Far from the usual textualism, the court dismisses a veteran’s attempt to reinstate a denial of service based on an error of law

OPINION ANALYSIS

The Supreme Court on Wednesday decided 6-3 that a VA benefit decision that was based on a carrier ordinance in force at the time it was issued does not represent a “clear and unequivocal error” even if the carrier ordinance later turns out to contradict the wording of the relevant benefit statute. As a result, a veteran whose benefit claim was denied under the later-repealed regulation may not attempt to reopen his or her denial of benefit under a law that allows for additional review of veterans’ benefit decisions based on “clear and undeniable error.”

Before you dive into the opinion of the court George vs McDonough, it is worth recalling some background on the case and its intricate intersection of statutes, regulations, and administrative and judicial decisions. Keep in mind that the relevant Veterans Benefits Act requires the United States to pay compensation to a veteran who is disabled because of injuries or illnesses “acquired in the line of duty” or “aggravation of an injury already suffered or suffered.” is the line of duty.” Another provision of the statute states that “every veteran shall be presumed to be in a sound condition at the time of enrollment” unless “clear and unequivocal evidence establishes that that the injury or illness existed prior to admission and enrollment and was not aggravated by such service.” A longstanding Department of Veterans Affairs rule, in effect for 20 years, states that a “veteran is deemed to be in good standing when examined, accepted, and enrolled for duty” unless ” clear and unequivocal evidence (obvious or manifest) showing that there was a previous injury or illness’ – omitting the statutory phrase ‘and was not aggravated by such performance’. In 2003, the VA’s General Counsel concluded that the ordinance was inconsistent with the text of the statute in that it did not require clear and unequivocal evidence to rebut the presumption that a veteran’s injury or illness was involved aggravated through his military service; A year later, the U.S. Court of Appeals for the Federal Circuit came to the same conclusion, ruling that “the government … must demonstrate both pre-existing medical condition and lack of aggravation on duty to overcome the presumption of soundness.”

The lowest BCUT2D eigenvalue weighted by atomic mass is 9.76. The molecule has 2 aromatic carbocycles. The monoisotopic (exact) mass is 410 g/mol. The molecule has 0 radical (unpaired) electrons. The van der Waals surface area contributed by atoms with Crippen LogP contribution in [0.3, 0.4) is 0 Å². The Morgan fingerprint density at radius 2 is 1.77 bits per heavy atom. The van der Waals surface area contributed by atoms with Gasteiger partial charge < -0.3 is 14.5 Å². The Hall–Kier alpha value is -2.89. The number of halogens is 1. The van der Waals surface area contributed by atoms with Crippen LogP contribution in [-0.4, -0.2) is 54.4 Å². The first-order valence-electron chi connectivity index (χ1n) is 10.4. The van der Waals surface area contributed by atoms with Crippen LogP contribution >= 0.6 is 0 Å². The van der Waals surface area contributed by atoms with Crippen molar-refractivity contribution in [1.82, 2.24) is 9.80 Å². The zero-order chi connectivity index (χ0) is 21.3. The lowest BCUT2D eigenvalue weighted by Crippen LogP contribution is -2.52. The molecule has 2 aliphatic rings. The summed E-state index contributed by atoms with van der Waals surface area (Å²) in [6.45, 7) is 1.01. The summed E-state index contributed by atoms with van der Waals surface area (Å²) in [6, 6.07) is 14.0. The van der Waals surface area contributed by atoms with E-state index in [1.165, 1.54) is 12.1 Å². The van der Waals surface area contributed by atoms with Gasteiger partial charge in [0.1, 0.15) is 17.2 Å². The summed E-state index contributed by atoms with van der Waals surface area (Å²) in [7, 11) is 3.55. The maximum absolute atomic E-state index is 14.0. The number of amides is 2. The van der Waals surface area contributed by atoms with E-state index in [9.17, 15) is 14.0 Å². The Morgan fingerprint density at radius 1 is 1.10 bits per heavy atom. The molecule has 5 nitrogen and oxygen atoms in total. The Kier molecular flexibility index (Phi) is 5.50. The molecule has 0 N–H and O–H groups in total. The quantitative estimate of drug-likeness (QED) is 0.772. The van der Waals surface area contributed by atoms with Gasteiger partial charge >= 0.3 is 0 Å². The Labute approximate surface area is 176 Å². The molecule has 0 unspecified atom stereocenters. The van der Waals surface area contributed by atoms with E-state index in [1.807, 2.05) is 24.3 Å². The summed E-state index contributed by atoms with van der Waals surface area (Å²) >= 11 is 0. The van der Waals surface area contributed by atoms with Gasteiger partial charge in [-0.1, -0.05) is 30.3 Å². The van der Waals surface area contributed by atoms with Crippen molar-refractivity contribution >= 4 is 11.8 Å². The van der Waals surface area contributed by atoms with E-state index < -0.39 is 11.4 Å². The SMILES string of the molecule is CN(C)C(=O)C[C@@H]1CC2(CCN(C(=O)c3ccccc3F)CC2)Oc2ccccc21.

In 2014, veteran Kevin George asked the Board of Veterans’ Appeals – an administrative body within the VA – to reverse its final decision, which allowed him to withdraw his benefit entitlement based on a pre-existing paranoid schizophrenia that had been exacerbated by his service. rejected another statutory provision that allows veterans to request a review of a final benefit decision at any time due to “clear and undeniable error.” The board rejected George’s claim and the Veterans’ Claims Court upheld it. The Federal Court of Justice also affirmed and concluded that the application of a rule later invalidated did not fall into the category of “clear and undeniable error” that would allow revisions to a final decision. The Supreme Court agreed in an opinion written by Justice Amy Coney Barrett and joined by Chief Justice John Roberts and Justices Clarence Thomas, Stephen Breyer, Sam Alito, Elena Kagan and Brett Kavanaugh.

Perhaps the most striking feature of Barrett’s opinion for the court (and the two dissenting opinions by Justices Sonia Sotomayor and Neil Gorsuch) is how little it focuses on the text of the relevant statutes. Barrett’s opinion nods to the text, noting that the modifiers “clearly” and “unmistakably” indicate that only a narrow category of errors is covered by the law. The statement also cursorily notes that the “statutory structure” suggests a narrow construction of covered errors, since the provision creates an exception to the norm of finality for veteran benefit decisions.